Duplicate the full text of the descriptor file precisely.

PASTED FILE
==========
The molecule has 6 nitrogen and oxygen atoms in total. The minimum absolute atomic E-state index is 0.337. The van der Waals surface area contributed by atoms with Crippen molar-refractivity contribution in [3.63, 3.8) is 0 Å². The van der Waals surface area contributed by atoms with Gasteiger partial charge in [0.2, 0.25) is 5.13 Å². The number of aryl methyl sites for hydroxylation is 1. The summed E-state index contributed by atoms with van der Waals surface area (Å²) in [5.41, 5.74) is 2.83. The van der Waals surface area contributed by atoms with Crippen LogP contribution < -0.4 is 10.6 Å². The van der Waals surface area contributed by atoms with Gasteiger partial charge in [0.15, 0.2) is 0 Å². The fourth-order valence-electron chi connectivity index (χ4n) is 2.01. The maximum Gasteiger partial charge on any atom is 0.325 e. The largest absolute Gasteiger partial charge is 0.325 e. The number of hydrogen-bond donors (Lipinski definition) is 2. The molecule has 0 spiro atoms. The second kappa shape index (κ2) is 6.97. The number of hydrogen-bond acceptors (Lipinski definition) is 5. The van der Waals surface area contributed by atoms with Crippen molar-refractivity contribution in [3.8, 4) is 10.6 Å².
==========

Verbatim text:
The molecule has 6 nitrogen and oxygen atoms in total. The minimum absolute atomic E-state index is 0.337. The van der Waals surface area contributed by atoms with Crippen molar-refractivity contribution in [3.63, 3.8) is 0 Å². The van der Waals surface area contributed by atoms with Gasteiger partial charge in [0.2, 0.25) is 5.13 Å². The number of aryl methyl sites for hydroxylation is 1. The summed E-state index contributed by atoms with van der Waals surface area (Å²) in [5.41, 5.74) is 2.83. The van der Waals surface area contributed by atoms with Crippen LogP contribution < -0.4 is 10.6 Å². The van der Waals surface area contributed by atoms with Gasteiger partial charge in [0.15, 0.2) is 0 Å². The fourth-order valence-electron chi connectivity index (χ4n) is 2.01. The maximum Gasteiger partial charge on any atom is 0.325 e. The largest absolute Gasteiger partial charge is 0.325 e. The number of hydrogen-bond donors (Lipinski definition) is 2. The molecule has 0 spiro atoms. The second kappa shape index (κ2) is 6.97. The number of hydrogen-bond acceptors (Lipinski definition) is 5. The van der Waals surface area contributed by atoms with Crippen molar-refractivity contribution in [3.8, 4) is 10.6 Å².